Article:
Below is a picture of me beneath a thousand-year old cedar at Eiheiji, a temple founded by the monk Dogen in the 17th century, to which my friends took me. Eiheiji has been the central temple for Soto Zen (known as slow Zen, as compared to the more well know Rinzai or fast Zen) in Japan, and young men bound to become priests at their home temples come here for training.

Elizabeth at Eiheiji

Elizabeth at Eiheiji

 

Sunday, February 7th, 2016. 3PM

Tufts Sunday Concert Series: Tufts’ “All-Star” Performance Faculty.

The outstanding performance faculty of the music department joins select student musicians in a concert of wide-ranging repertoire of instrumental and vocal chamber music, works for chamber orchestra, world music, and jazz.

The world music part will include the shakuhachi and other world instruments in a premiere composition by our Hindustani singer, Warren Senders.

Distler Hall. Free; no tickets required

Friday, April 24th 2015, 12:00 PM. Tufts’ Distler Hall. New at Noon: Resiliant Ruminations — Ants in the Kitchen

4-24-15 New at Noon #4 Poster

This is the last concert of the year for Tufts composers, and I will play a new piece called “A Tale” by Cagdas Donmezer. The first part of the piece looks promising, and I’m waiting to see the rest on Thursday (tomorrow)!

For more information, follow the link above.

As usual, free and open to the public.

Friday, March 27th. All Night Music Festival

2015_tufts_all_nighterIf you are feeling in a mood to hear more shakuhachi in March, save Friday, March 27th at the All Night Music Festival at Tufts, Distler Hall, to hear me play a single long piece, “Mukaiji Reibo”, or “The Sound of a Flute from the Mist-Shrouded Sea”, a companion to “Koku”, above. Check back for the posters.

See: http://as.tufts.edu/music/musiccenter/events/calendar.htm

This event is free and open to the public

Monday, November 3, 2014 8PM. What’s New in Bamboo

What's New in Bamboo

What’s New in Bamboo

For this concert Elizabeth Reian will play premieres by Martin Shcreiner of Harvard; Tufts’ grad composers Wei Yang and Cagdas Donmezer; as well as a duet for two shakuhachis by John McDonald; and  a traditional piece. Composer and shakuhachi player Chris Molina also will appear with New York shakuhachi artist Marco Lienhard in pieces he has created.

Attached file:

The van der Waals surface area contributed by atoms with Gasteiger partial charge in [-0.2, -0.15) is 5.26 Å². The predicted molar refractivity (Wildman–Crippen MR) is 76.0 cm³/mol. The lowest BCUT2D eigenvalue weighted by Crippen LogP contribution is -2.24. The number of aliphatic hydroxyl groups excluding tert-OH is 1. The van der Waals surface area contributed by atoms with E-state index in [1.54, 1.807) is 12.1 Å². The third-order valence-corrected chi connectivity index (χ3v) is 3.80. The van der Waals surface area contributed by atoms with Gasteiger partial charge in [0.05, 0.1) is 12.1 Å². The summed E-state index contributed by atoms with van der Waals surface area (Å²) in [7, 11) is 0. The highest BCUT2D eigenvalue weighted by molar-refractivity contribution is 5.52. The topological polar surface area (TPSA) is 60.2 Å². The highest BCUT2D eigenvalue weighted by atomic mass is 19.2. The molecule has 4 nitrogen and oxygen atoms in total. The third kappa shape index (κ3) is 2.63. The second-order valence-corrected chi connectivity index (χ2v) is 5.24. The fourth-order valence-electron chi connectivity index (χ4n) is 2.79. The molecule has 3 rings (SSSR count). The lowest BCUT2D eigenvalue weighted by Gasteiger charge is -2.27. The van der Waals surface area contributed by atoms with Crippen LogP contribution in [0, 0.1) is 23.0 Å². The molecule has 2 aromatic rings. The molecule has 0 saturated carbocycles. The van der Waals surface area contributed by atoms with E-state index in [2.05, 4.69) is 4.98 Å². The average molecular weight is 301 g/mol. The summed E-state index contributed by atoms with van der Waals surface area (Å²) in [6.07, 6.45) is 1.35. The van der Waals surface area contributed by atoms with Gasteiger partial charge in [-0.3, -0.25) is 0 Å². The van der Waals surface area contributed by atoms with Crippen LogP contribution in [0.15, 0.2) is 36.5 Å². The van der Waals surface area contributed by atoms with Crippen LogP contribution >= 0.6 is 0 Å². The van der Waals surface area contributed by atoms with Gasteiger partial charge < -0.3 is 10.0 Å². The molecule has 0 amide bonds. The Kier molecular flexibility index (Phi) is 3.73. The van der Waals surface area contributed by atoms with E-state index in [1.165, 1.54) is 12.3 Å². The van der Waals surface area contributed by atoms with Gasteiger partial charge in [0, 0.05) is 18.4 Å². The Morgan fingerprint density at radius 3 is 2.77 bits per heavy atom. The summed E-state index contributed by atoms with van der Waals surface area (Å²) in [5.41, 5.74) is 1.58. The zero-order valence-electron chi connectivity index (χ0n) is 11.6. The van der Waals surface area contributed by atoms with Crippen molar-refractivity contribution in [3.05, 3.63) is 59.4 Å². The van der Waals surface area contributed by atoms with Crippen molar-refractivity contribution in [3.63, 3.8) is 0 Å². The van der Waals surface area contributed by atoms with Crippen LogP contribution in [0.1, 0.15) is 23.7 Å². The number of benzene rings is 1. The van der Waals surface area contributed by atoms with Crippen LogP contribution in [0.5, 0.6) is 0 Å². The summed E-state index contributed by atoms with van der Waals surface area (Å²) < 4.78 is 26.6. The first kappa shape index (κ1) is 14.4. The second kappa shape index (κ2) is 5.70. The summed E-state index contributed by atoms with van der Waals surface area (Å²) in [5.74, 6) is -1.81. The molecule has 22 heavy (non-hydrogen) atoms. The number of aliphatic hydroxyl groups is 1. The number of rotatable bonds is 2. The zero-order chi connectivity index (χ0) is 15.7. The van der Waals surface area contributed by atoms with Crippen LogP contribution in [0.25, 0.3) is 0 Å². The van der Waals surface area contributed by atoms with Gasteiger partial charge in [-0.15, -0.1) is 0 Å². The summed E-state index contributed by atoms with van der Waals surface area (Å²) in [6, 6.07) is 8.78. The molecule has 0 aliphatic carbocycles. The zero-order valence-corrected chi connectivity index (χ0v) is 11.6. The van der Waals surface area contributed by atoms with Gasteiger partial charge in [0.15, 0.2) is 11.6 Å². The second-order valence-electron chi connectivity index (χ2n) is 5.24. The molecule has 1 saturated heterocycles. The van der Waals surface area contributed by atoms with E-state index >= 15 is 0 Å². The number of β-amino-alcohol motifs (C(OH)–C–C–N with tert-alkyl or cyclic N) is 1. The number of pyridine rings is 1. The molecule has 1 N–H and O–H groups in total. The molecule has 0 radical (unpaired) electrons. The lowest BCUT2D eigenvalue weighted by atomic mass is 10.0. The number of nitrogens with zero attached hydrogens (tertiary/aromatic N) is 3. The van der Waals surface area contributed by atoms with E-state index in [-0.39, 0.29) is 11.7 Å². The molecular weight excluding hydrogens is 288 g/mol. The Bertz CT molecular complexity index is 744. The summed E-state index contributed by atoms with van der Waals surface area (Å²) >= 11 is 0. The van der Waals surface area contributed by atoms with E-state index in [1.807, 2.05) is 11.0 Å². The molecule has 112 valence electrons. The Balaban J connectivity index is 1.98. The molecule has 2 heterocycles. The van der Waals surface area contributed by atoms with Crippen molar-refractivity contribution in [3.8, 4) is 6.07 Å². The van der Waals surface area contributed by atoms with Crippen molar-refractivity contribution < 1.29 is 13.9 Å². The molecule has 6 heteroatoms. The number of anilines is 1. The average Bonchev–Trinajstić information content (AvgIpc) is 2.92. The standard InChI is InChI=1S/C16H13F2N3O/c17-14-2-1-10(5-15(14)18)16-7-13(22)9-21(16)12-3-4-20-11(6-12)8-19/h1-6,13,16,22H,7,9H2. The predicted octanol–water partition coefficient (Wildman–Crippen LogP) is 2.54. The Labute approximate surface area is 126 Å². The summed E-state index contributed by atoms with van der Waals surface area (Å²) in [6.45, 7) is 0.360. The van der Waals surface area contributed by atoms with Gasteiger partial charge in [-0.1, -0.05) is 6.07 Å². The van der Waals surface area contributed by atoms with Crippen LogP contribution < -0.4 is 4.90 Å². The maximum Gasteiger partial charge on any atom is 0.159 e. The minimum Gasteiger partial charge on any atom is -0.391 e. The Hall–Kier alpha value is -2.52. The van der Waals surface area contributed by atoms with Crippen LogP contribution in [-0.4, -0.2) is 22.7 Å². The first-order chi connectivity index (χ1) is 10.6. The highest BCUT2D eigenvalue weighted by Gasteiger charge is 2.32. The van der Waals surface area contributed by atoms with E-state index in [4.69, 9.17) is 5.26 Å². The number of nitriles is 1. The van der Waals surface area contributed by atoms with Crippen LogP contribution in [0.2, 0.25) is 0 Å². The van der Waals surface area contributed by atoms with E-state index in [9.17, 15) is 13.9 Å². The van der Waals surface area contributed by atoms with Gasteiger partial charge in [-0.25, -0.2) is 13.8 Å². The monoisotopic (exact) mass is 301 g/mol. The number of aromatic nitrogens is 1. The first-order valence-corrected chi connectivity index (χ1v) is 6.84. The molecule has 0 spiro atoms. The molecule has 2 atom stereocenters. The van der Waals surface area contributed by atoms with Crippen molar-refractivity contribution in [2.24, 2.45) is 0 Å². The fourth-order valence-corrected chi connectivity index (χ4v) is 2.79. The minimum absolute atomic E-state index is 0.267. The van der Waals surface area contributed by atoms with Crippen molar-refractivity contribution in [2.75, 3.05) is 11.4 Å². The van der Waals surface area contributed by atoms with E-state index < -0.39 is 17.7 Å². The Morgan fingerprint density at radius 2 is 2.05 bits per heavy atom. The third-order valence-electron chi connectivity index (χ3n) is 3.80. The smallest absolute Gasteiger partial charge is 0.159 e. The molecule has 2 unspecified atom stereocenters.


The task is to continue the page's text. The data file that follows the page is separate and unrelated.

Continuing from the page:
The pieces we’ll be playing span traditional, to modern and contemporary. So expect to hear cranes, see birds of paradise, and hear new ideas and imagination at work. You’ll also hear three shakuhachi players from different genealogies, with different playing styles, a unique experience at Tufts.

Distler Hall, Granoff Music Center, 20 Talbot Ave., Somerville.  Info: (617) 627-3679

http://as.tufts.edu/music/musiccenter/visit/directions.htm

Free and open to the public

Japan Trip 2014

Elizabeth Reian Bennett Tokyo 2014. Photo: Reibokai

Elizabeth Reian Bennett Tokyo 2014. Photo: Reibokai

My trip to Japan this summer was extremely useful and great fun. This will be about music, and I’ll talk about my visit to a part of Japan new to me, Shizuoka Precture, in another blog.

I’ve been to Japan now twice without a shakuhachi teacher, as Aoki Sensei no longer teaches. I am aware of the fact that as someone who travels only every other year to Japan, and lives in the United States, there is still a huge amount to learn, and I needed to find a way to do that. So I decided to approach a  friend and Reibokai colleague to critique Sokaku Reibo or “Nesting Cranes”, which I would be performing.

K rented a room for us at a karaoke place in Kashiwa, northeast of Tokyo, not far from where he lives, at three bucks an hour. This is a real deal in Japan! And useful in a place like Tokyo where space is limited and walls are thin, especially for noise-making activities. Apparently many musicians use these rooms to practice as all are soundproofed.

We arrived at the building: quite a few stories, and filled to the top with karaoke rooms. Our room reeked of cigarette smoke, karaoke songs were blaring from the screen and we couldn’t find the lights, so we called for help. A padded vinyl sofa circled the room; a table exactly fitted into the space in the middle. Once it was quiet and the lights had been turned on, I folded my legs under me and began to play, kneeling on the couch.